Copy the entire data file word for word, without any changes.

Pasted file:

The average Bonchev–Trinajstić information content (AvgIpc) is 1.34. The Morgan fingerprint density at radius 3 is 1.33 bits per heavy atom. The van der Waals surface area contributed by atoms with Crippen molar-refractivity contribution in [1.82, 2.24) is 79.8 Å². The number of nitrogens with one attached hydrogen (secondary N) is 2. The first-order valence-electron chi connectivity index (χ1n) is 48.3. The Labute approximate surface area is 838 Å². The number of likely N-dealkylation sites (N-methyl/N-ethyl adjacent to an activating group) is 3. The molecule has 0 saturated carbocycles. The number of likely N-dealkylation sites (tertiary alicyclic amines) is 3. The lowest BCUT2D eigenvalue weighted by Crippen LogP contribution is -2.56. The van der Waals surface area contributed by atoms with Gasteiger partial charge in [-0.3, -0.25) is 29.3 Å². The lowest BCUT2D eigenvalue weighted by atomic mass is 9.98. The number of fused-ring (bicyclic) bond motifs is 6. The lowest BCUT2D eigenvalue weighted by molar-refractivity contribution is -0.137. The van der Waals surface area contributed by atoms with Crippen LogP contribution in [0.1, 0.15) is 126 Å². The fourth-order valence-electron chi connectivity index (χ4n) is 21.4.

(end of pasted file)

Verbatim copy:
The average Bonchev–Trinajstić information content (AvgIpc) is 1.34. The Morgan fingerprint density at radius 3 is 1.33 bits per heavy atom. The van der Waals surface area contributed by atoms with Crippen molar-refractivity contribution in [1.82, 2.24) is 79.8 Å². The number of nitrogens with one attached hydrogen (secondary N) is 2. The first-order valence-electron chi connectivity index (χ1n) is 48.3. The Labute approximate surface area is 838 Å². The number of likely N-dealkylation sites (N-methyl/N-ethyl adjacent to an activating group) is 3. The molecule has 0 saturated carbocycles. The number of likely N-dealkylation sites (tertiary alicyclic amines) is 3. The lowest BCUT2D eigenvalue weighted by Crippen LogP contribution is -2.56. The van der Waals surface area contributed by atoms with Gasteiger partial charge in [-0.3, -0.25) is 29.3 Å². The lowest BCUT2D eigenvalue weighted by atomic mass is 9.98. The number of fused-ring (bicyclic) bond motifs is 6. The lowest BCUT2D eigenvalue weighted by molar-refractivity contribution is -0.137. The van der Waals surface area contributed by atoms with Crippen LogP contribution in [0.1, 0.15) is 126 Å². The fourth-order valence-electron chi connectivity index (χ4n) is 21.4.